Scabies mites -- tiny, eight-legged creatures that creep along under the skin -- leave elongated bumps in a trail, "much like pearls on a necklace," Bennett said. The bumps itch and can be as maddening as chickenpox, especially at night. Scabies is spread by direct contact. "Kids give it to each other, like a gift," Cohen said. There is also a dog version of this itch mite that can infect people. The treatment is the same. "It doesn't hurt," Bennett said. "But they are living on you. They feed on you. They leave excretory produce on you. They lay eggs on you. The itchy rash is your body's allergic reaction. You can get red spots and sometimes pus bumps."

The mites can burrow everywhere, even under the fingernails, said Sterling pediatrician William Incatasciato. Often dermatologists take skin scrapings to look at them under a microscope to conclusively diagnose scabies.

Most doctors will prescribe Elimite, a topical cream containing permethrin, a synthetic form of chrysanthemums classified by the Environmental Protection Agency as a likely human carcinogen, to get rid of scabies. The infected person must smear the cream over their body, to make sure any wayward mites are killed, then sleep with the treatment on. This process may have to be repeated a few times. This skin cream has been used to combat lice as well. As with lice, bedding and clothes of people with scabies need be thoroughly washed in hot water.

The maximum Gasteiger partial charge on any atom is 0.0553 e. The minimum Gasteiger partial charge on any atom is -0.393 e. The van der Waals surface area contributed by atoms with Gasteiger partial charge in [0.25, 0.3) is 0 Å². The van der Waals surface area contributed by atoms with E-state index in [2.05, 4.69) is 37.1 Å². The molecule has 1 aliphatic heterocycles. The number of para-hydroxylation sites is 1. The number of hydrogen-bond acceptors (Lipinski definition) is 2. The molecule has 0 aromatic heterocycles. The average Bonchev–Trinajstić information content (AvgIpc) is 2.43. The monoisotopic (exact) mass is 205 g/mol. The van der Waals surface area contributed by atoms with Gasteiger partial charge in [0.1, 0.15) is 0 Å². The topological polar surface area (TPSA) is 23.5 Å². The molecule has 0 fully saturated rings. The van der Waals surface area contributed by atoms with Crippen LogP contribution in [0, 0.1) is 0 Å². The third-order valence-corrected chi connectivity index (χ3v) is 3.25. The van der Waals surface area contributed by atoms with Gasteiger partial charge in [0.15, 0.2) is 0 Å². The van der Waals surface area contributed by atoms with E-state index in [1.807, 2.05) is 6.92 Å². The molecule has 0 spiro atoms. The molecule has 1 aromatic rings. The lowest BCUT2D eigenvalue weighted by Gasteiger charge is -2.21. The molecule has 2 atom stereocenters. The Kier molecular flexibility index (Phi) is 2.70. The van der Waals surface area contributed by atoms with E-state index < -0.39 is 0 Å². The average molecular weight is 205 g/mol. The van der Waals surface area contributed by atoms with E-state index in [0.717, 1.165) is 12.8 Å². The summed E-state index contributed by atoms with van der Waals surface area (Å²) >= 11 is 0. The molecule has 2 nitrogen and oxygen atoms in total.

Ringworm is not a worm at all. It is a fungus, which forms scaly, red circles, or rings, on the skin. "It's like plants that grow on the surface," said Castiello. "Ringworm grows on the outer layer of skin like fungi, like a plant."

Ringworm comes in many forms and can be present in locker rooms, on wrestling and gymnastic mats, on goggles and bathing caps. It is spread on the body by scratching and between people by skin-to-skin contact. Some children get it in their scalps. Teenagers and adults often get it between toes -- so-called athlete's foot -- while others find it in more private areas.